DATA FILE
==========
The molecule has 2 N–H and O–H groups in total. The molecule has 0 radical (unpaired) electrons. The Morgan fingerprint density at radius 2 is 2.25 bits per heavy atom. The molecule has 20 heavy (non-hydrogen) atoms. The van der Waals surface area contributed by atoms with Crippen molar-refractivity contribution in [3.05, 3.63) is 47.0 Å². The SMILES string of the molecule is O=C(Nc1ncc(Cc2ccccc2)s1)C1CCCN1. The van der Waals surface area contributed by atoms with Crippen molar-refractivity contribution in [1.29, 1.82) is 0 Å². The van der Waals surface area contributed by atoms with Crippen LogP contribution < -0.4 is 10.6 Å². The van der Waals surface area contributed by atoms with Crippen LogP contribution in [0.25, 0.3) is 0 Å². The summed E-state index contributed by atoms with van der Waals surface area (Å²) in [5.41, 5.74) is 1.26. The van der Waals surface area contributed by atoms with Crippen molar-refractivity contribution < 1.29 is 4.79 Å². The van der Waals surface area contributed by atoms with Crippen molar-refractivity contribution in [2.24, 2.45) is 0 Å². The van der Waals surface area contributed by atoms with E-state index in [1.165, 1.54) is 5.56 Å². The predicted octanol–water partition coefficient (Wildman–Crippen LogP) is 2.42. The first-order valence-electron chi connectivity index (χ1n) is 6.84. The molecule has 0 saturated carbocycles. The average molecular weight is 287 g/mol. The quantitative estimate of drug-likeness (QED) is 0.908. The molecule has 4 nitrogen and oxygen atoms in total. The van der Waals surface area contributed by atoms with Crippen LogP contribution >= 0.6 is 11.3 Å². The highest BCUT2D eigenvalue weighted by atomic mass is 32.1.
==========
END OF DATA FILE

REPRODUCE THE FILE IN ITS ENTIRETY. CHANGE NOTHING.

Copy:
The molecule has 2 N–H and O–H groups in total. The molecule has 0 radical (unpaired) electrons. The Morgan fingerprint density at radius 2 is 2.25 bits per heavy atom. The molecule has 20 heavy (non-hydrogen) atoms. The van der Waals surface area contributed by atoms with Crippen molar-refractivity contribution in [3.05, 3.63) is 47.0 Å². The SMILES string of the molecule is O=C(Nc1ncc(Cc2ccccc2)s1)C1CCCN1. The van der Waals surface area contributed by atoms with Crippen molar-refractivity contribution in [1.29, 1.82) is 0 Å². The van der Waals surface area contributed by atoms with Crippen LogP contribution < -0.4 is 10.6 Å². The van der Waals surface area contributed by atoms with Crippen LogP contribution in [0.25, 0.3) is 0 Å². The summed E-state index contributed by atoms with van der Waals surface area (Å²) in [5.41, 5.74) is 1.26. The van der Waals surface area contributed by atoms with Crippen molar-refractivity contribution < 1.29 is 4.79 Å². The van der Waals surface area contributed by atoms with Crippen molar-refractivity contribution in [2.24, 2.45) is 0 Å². The van der Waals surface area contributed by atoms with E-state index in [1.165, 1.54) is 5.56 Å². The predicted octanol–water partition coefficient (Wildman–Crippen LogP) is 2.42. The first-order valence-electron chi connectivity index (χ1n) is 6.84. The molecule has 0 saturated carbocycles. The average molecular weight is 287 g/mol. The quantitative estimate of drug-likeness (QED) is 0.908. The molecule has 4 nitrogen and oxygen atoms in total. The van der Waals surface area contributed by atoms with Crippen LogP contribution >= 0.6 is 11.3 Å². The highest BCUT2D eigenvalue weighted by atomic mass is 32.1.